Santa scored this year, too.
Tuesday, December 6, 2011
I thought I knew this river. Like so many things in life, be they women, wine, authors, or friends, I knew one side of it, and was surprised when I saw something unexpected in front of me later. I have fished it before, upstream a bit where the fishery is heavily managed to the point where pieces of railroad tie divert it and give cover to the fish. Until recently I considered this river a theme park for trout fisherman, and I have grappled with the identity of the river as a place where old fisherman come to catch fish they have names for and a place where inexperienced people can come to fly-fish, perchance casting their lines across each other. I have plenty of opportunities to punch rude people in Boston, so I have avoided it since the first time I fished there in a pair of rubber clamming waders.
I soothed the urgency of winter early one spring with a white-knuckle trip during a warming trend that I thought for sure would bring off a hatch. The pretty day I planned on turned out to be not-so-pretty and climaxed with a light flurry… all but a short stretch of the same river was frozen bank-to-bank except for where I stopped, threw my gear on, and fished anyway. While I was standing in a river that by all rights should have been skated upon, with dudes whizzing by 100 yards behind me on snow-mobiles, and making fists around my rod-guides to melt away the ice, I caught the finest brown trout of my life that day after ignoring no less than a half-dozen good reasons to bag on the entire trip. Tell your boys not to pass on a girl who isn’t so pretty in high school, she may just turn into a gem later.
In between the upper part of the river and the lower stretch where I caught that beautiful brown, there is a meandering slither where the water goes by icy and smooth as if it were a melted flow of pure diamond so clear that the wavering clumps of vegetation (green, darker green, and brown) could be waving calmly off the backs of the stones in five feet of water or one. Behind the cobbles and in the feeding lanes, the trout are feeding, resting, or pestering each other. They can see you, and will often post up right behind you and pick food out the plume your wading makes… Don’t hunt these fish, they’re fucking with you. Drift something audacious instead through the feeding lanes where the less opportunistic trout have fought to make their bread and butter. A patch of cobble and waving weeds will change into a flash of light and you can tighten your line well.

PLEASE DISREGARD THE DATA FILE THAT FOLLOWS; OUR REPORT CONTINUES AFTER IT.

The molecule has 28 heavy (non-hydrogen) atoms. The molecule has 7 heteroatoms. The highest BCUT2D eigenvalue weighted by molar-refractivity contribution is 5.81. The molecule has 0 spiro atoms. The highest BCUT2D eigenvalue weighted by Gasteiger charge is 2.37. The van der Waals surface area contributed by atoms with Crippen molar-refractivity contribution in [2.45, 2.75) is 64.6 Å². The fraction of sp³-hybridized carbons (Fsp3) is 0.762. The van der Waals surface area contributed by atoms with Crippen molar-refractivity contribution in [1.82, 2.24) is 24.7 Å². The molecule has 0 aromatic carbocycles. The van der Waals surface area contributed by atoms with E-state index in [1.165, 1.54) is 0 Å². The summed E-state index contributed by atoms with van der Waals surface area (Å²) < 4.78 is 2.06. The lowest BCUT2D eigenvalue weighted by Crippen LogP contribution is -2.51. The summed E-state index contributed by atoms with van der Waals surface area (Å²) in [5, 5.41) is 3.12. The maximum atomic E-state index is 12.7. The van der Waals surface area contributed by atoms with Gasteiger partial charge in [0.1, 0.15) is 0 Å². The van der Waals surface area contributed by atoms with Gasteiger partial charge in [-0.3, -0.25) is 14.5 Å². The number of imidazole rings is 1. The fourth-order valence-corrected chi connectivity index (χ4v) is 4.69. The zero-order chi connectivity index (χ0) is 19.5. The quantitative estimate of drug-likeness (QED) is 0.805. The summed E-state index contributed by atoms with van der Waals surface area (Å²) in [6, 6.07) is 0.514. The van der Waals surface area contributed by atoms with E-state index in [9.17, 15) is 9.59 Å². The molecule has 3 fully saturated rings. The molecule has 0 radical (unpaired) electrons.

You will catch rainbow trout whose heartiness and beauty will break your heart if you can outsmart them; these are educated fish, for the love of all things holy don’t hurt them; throw some stiff wood, bring them up, and thrash them across the surface, into your net, and release them wiser so that they may grow longer, stronger, and fertile. There are some pretty epic browns lurking in the calmer water too, countless wee brookies combing the riffles, and some landlocks that wash over the dam to break your ass off when you are trying to fish light. I am like you; I call bullshit on people who claim to catch 24-inch salmon in a Massachusetts river…. meet in the middle and fish a 5-weight.
And remember; respect the river. We may be watching.
**Contributed by ASO Pro-Staffer George W. George is Boston area artist, real estate professional, and an outspoken trout fanatic.